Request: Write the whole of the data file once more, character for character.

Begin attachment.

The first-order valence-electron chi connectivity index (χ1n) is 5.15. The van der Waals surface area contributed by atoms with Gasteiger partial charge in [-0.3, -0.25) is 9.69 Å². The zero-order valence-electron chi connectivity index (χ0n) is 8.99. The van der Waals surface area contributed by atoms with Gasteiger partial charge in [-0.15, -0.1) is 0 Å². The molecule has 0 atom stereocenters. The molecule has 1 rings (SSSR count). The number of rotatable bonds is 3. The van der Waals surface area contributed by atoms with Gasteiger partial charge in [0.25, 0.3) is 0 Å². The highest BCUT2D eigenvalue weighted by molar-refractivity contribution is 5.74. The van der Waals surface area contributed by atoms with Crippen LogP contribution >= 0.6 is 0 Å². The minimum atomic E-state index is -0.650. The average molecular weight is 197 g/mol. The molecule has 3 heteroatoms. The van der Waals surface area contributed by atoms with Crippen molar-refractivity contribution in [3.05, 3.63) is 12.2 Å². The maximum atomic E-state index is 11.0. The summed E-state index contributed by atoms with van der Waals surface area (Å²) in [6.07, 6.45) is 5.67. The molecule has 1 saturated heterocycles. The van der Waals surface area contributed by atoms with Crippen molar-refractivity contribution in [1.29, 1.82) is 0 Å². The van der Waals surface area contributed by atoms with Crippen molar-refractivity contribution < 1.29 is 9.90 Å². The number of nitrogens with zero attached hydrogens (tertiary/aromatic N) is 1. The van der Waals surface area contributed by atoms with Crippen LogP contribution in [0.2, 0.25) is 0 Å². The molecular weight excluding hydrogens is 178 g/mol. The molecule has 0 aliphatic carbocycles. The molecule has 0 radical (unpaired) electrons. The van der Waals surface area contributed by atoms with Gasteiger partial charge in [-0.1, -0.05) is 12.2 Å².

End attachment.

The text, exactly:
The first-order valence-electron chi connectivity index (χ1n) is 5.15. The van der Waals surface area contributed by atoms with Gasteiger partial charge in [-0.3, -0.25) is 9.69 Å². The zero-order valence-electron chi connectivity index (χ0n) is 8.99. The van der Waals surface area contributed by atoms with Gasteiger partial charge in [-0.15, -0.1) is 0 Å². The molecule has 0 atom stereocenters. The molecule has 1 rings (SSSR count). The number of rotatable bonds is 3. The van der Waals surface area contributed by atoms with Gasteiger partial charge in [0.25, 0.3) is 0 Å². The highest BCUT2D eigenvalue weighted by molar-refractivity contribution is 5.74. The van der Waals surface area contributed by atoms with Crippen LogP contribution >= 0.6 is 0 Å². The minimum atomic E-state index is -0.650. The average molecular weight is 197 g/mol. The molecule has 3 heteroatoms. The van der Waals surface area contributed by atoms with Crippen molar-refractivity contribution in [3.05, 3.63) is 12.2 Å². The maximum atomic E-state index is 11.0. The summed E-state index contributed by atoms with van der Waals surface area (Å²) in [6.07, 6.45) is 5.67. The molecule has 1 saturated heterocycles. The van der Waals surface area contributed by atoms with Crippen molar-refractivity contribution in [1.29, 1.82) is 0 Å². The van der Waals surface area contributed by atoms with Crippen molar-refractivity contribution < 1.29 is 9.90 Å². The number of nitrogens with zero attached hydrogens (tertiary/aromatic N) is 1. The van der Waals surface area contributed by atoms with Crippen LogP contribution in [0.2, 0.25) is 0 Å². The molecular weight excluding hydrogens is 178 g/mol. The molecule has 0 aliphatic carbocycles. The molecule has 0 radical (unpaired) electrons. The van der Waals surface area contributed by atoms with Gasteiger partial charge in [-0.1, -0.05) is 12.2 Å².